X11::Protocol::GrabServer(3) object-oriented server grabbing


use X11::Protocol::GrabServer;
my $grab = X11::Protocol::GrabServer->new ($X);
# UngrabServer when $grab destroyed


This is an object-oriented approach to GrabServer / UngrabServer on an "X11::Protocol" connection. A grab object represents a desired server grab and destroying it ungrabs.

The first grab object on a connection does a "GrabServer()" and the last destroyed does an "UngrabServer()". The idea is that it's easier to manage the lifespan of a grabbing object in a block etc than to be sure of catching all exits.

Multiple grab objects can overlap or nest. A single "GrabServer()" is done and it remains until the last object is destroyed. This is good in a library or sub-function where an "UngrabServer()" should wait until the end of any outer desired grab.

A server grab is usually to make a few operations atomic, for instance something global like root window properties. A block-based temporary per the synopsis above is typical. It's also possible to hold a grab object for an extended time, perhaps for some state driven interaction.

Care must be taken not to grab for too long since other client programs are locked out. If a grabbing program hangs then the server will be unusable until the program is killed, or its TCP etc server connection is broken.

Weak $X

If Perl weak references are available (Perl 5.6 and up and "Scalar::Util" with its usual XS code), then a grab object holds only a weak reference to the target $X connection. This means the grab doesn't keep the connection up once nothing else is interested. When a connection is destroyed the server ungrabs automatically so there's no need for an explicit "UngrabServer()" in that case.

The main effect of the weakening is that $X can be garbage collected anywhere within a grabbing block, the same as if there was no grab. Without the weakening it would wait until the end of the block. In practice this only rarely makes a difference.

In the future if an "X11::Protocol" connection gets a notion of an explicit close then the intention would be to skip any "UngrabServer()" in that case too, ie. treat a closed connection the same as a weakened away connection.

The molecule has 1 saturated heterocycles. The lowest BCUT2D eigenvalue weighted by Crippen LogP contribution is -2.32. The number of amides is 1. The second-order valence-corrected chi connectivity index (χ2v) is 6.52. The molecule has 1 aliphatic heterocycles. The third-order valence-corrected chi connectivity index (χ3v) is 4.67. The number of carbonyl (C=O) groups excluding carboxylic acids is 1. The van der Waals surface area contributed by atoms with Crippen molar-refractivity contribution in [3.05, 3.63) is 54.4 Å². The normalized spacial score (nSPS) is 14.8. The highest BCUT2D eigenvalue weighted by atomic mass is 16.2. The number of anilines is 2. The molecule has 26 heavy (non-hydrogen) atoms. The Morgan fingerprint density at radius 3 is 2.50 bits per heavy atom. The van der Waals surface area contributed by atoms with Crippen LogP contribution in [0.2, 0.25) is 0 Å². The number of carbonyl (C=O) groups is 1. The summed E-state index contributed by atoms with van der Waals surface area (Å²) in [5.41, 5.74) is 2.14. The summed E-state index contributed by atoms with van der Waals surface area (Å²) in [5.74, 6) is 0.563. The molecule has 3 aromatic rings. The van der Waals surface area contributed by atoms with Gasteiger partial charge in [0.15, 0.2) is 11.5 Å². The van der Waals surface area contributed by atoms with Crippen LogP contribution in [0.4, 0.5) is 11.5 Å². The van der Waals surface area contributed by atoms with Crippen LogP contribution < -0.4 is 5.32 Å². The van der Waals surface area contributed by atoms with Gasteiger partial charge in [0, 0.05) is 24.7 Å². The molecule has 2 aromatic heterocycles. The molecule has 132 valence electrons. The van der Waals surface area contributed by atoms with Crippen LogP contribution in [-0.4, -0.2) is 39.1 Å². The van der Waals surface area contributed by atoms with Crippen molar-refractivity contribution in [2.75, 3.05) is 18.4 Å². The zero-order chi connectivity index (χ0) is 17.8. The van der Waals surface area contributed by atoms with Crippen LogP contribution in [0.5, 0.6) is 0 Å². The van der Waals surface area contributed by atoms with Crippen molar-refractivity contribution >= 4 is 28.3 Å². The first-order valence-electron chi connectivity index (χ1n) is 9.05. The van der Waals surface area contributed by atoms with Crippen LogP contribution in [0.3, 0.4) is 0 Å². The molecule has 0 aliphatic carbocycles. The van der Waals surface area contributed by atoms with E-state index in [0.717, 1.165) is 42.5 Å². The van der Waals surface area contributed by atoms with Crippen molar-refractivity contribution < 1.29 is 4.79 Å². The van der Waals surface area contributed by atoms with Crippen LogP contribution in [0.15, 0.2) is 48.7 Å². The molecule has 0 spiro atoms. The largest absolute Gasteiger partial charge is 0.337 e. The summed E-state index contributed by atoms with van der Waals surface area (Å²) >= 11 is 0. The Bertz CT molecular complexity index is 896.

Currently no attention is paid to whether the server has disconnected the link. A "UngrabServer()" is done on destroy in the usual way. If the server has disconnected then a "SIGPIPE" or "EPIPE" occurs the same as for any other request sent to the $X.


"$g = X11::Protocol::GrabServer->new ($X)"
$X is an "X11::Protocol" object. Create and return a $g object representing a grab of the $X server.

If this new $g is the first new grab on $X then an "$X->GrabServer" is done.

"$g->ungrab ()"
Ungrab the $g object. An ungrab is done automatically when $g is destroyed, but "$g->ungrab()" can do it sooner.

If $g is already ungrabbed this way then do nothing.

"$g->grab ()"
Re-grab with the $g object. This can be used after a "$g->ungrab()" to grab again using the same object, the same as if newly created.

If $g is already grabbing, then do nothing.

"$bool = $g->is_grabbed ()"
Return true if $g is grabbing. This is true when first created, or false after a "$g->ungrab()".


Copyright 2010, 2011, 2012, 2013 Kevin Ryde

X11-Protocol-Other is free software; you can redistribute it and/or modify it under the terms of the GNU General Public License as published by the Free Software Foundation; either version 3, or (at your option) any later version.

X11-Protocol-Other is distributed in the hope that it will be useful, but WITHOUT ANY WARRANTY; without even the implied warranty of MERCHANTABILITY or FITNESS FOR A PARTICULAR PURPOSE. See the GNU General Public License for more details.

You should have received a copy of the GNU General Public License along with X11-Protocol-Other. If not, see <http://www.gnu.org/licenses/>.